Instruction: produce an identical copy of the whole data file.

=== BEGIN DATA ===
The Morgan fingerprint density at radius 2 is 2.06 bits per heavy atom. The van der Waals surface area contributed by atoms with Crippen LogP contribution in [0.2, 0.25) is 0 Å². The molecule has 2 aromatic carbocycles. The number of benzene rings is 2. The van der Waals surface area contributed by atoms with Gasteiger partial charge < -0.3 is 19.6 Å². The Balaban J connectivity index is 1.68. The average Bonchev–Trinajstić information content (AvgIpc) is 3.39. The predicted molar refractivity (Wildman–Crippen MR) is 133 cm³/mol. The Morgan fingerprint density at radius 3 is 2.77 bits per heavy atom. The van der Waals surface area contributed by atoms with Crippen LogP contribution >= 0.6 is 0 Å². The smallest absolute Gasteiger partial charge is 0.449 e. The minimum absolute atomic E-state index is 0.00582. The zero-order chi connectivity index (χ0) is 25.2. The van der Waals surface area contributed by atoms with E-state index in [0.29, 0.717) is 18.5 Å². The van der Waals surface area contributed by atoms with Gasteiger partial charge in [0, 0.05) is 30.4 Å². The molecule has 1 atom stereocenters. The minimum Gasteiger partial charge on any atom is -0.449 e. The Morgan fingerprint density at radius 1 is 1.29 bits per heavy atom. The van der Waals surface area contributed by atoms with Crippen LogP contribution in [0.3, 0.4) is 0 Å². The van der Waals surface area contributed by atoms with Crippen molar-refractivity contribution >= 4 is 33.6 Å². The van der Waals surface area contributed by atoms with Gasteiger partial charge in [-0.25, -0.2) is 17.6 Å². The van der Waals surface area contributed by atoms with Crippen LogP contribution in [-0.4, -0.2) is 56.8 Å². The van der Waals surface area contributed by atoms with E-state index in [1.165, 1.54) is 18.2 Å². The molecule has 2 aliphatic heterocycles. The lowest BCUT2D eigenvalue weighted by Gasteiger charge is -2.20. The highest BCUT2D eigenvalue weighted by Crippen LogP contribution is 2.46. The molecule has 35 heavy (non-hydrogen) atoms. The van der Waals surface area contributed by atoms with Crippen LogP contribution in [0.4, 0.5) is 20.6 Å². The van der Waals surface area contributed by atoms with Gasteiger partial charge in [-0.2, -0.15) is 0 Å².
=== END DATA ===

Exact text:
The Morgan fingerprint density at radius 2 is 2.06 bits per heavy atom. The van der Waals surface area contributed by atoms with Crippen LogP contribution in [0.2, 0.25) is 0 Å². The molecule has 2 aromatic carbocycles. The number of benzene rings is 2. The van der Waals surface area contributed by atoms with Gasteiger partial charge < -0.3 is 19.6 Å². The Balaban J connectivity index is 1.68. The average Bonchev–Trinajstić information content (AvgIpc) is 3.39. The predicted molar refractivity (Wildman–Crippen MR) is 133 cm³/mol. The Morgan fingerprint density at radius 3 is 2.77 bits per heavy atom. The van der Waals surface area contributed by atoms with Crippen LogP contribution >= 0.6 is 0 Å². The smallest absolute Gasteiger partial charge is 0.449 e. The minimum absolute atomic E-state index is 0.00582. The zero-order chi connectivity index (χ0) is 25.2. The van der Waals surface area contributed by atoms with E-state index in [0.29, 0.717) is 18.5 Å². The van der Waals surface area contributed by atoms with Gasteiger partial charge in [0, 0.05) is 30.4 Å². The molecule has 1 atom stereocenters. The minimum Gasteiger partial charge on any atom is -0.449 e. The Morgan fingerprint density at radius 1 is 1.29 bits per heavy atom. The van der Waals surface area contributed by atoms with Crippen LogP contribution in [0.3, 0.4) is 0 Å². The van der Waals surface area contributed by atoms with Crippen molar-refractivity contribution >= 4 is 33.6 Å². The van der Waals surface area contributed by atoms with Gasteiger partial charge in [-0.25, -0.2) is 17.6 Å². The van der Waals surface area contributed by atoms with Crippen LogP contribution in [-0.4, -0.2) is 56.8 Å². The van der Waals surface area contributed by atoms with E-state index in [1.165, 1.54) is 18.2 Å². The molecule has 2 aliphatic heterocycles. The lowest BCUT2D eigenvalue weighted by Gasteiger charge is -2.20. The highest BCUT2D eigenvalue weighted by Crippen LogP contribution is 2.46. The molecule has 35 heavy (non-hydrogen) atoms. The van der Waals surface area contributed by atoms with Crippen LogP contribution in [0.4, 0.5) is 20.6 Å². The van der Waals surface area contributed by atoms with Gasteiger partial charge in [-0.2, -0.15) is 0 Å².